You likely won’t have read it in your evidence textbook in law school. It is almost an unwritten law, in that the format is available by asking seasoned trial lawyers or at educational seminars. You’ll be surprised how often, during your career, trial lawyers will not know the proper way to cross-examine on a transcript. The result is usually embarrassment and being instructed by the trial judge on how to do it. Don’t be that counsel.
You have the transcript. Hand a copy to the judge to follow along. File a copy with the registrar, who will then give it to the witness. Make sure it is a signed official copy, and not an electronic draft.
The format has different stylistic permutations, but usually follow the following outline:
- Do you remember attending to have your evidence taken at an examination for discovery on January 20, 2011? (If there is a jury: For the benefit of members of the jury, an examination for discovery is a procedure where a party answers questions under oath, before the trial is scheduled. The party’s evidence is taken down by a certified verbatim reporter, in the same way the evidence is taken down here, in court.)
- Do you remember that a verbatim reporter was present at your examination, taking down your evidence?
- Do you remember having sworn to tell the truth, before giving your evidence?
- Did you tell the truth on that day?
- Do you remember having been asked the following question and giving the following answer: [read from transcript]
- You say you were telling the truth then. Will you tell the truth now?
- You deny having said that?
- How many months has it been since you were examined?
- Did you instruct your lawyer to correct the transcript?
- Would you like me to ask her honour for an adjournment to allow me to summon the verbatim reporter to bring his notes and tape recording?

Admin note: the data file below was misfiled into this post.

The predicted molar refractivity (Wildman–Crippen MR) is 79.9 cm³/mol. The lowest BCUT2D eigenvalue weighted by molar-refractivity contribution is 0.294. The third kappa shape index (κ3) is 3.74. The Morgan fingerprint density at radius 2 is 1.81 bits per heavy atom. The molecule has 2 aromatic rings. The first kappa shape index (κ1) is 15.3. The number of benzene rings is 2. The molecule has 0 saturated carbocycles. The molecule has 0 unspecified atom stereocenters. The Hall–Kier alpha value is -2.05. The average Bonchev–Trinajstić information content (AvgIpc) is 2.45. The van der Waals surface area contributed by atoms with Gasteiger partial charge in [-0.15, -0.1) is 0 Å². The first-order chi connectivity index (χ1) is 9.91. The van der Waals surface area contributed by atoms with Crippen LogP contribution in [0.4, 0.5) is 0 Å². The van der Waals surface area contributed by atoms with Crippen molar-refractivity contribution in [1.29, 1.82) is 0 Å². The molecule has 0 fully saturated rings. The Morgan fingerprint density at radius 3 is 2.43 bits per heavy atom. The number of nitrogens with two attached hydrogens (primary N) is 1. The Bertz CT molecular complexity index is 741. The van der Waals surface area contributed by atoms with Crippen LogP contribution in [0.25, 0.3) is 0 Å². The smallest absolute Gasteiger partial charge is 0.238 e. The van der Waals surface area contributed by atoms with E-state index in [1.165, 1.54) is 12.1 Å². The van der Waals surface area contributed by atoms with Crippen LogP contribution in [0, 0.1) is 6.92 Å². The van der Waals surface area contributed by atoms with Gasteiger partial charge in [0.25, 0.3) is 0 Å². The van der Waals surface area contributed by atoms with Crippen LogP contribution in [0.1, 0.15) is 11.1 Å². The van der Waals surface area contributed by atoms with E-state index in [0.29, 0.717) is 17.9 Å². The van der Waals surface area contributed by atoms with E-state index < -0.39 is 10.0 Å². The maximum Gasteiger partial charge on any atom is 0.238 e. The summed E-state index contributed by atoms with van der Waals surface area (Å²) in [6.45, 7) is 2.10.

On the other hand, you usually won’t read or hear the rationale for the above format apart from the fact it is always done that way. But you need to know the rationale, to be able to use the procedure as a matter of second-nature. Here is the rationale.
The use of discovery transcripts is governed by Rule 31.11. Under subrule (1), a party may read into evidence as part of the party’s own case against an adverse party any part of the evidence given on the adverse party’s examination for discovery. So reading a transcript as part of a cross-examination of an adverse party does not become evidence. If you bungle it, the trial judge will likely ask the jury to disregard the portion of the transcript you have read to the witness. That will not only be embarrassing, but also hurt your client’s case or defence.
Rather, under subrule (2), the transcript may be used to impeach the deponent in the same manner as a previous inconsistent statement under s. 21 of the Evidence Act. This means the witness has to adopt the previous statement as having been given (followed, if necessary, by questioning about the signature, witness, etc.). If the witness agrees the statement was true, that also becomes evidence. If the witness does not agree with the prior statement, the content of the statement does not become evidence (as it is hearsay), but the fact that the witness gave a different account at a prior time does become evidence going to the witness’ credibility. The question asking the witness if he or she wants an adjournment to hear from the verbatim reporter about the certification and method of recording refers to s. 5 of the Evidence Act, for formal proof of a transcript. Inevitably, the witness backs down and agrees that the words were recorded. The witness is then left either to admit the fact you want him or her to admit, or leave the jury with the fact that the witness is telling two contradictory versions of the same story. Either way, you have impeached the witness.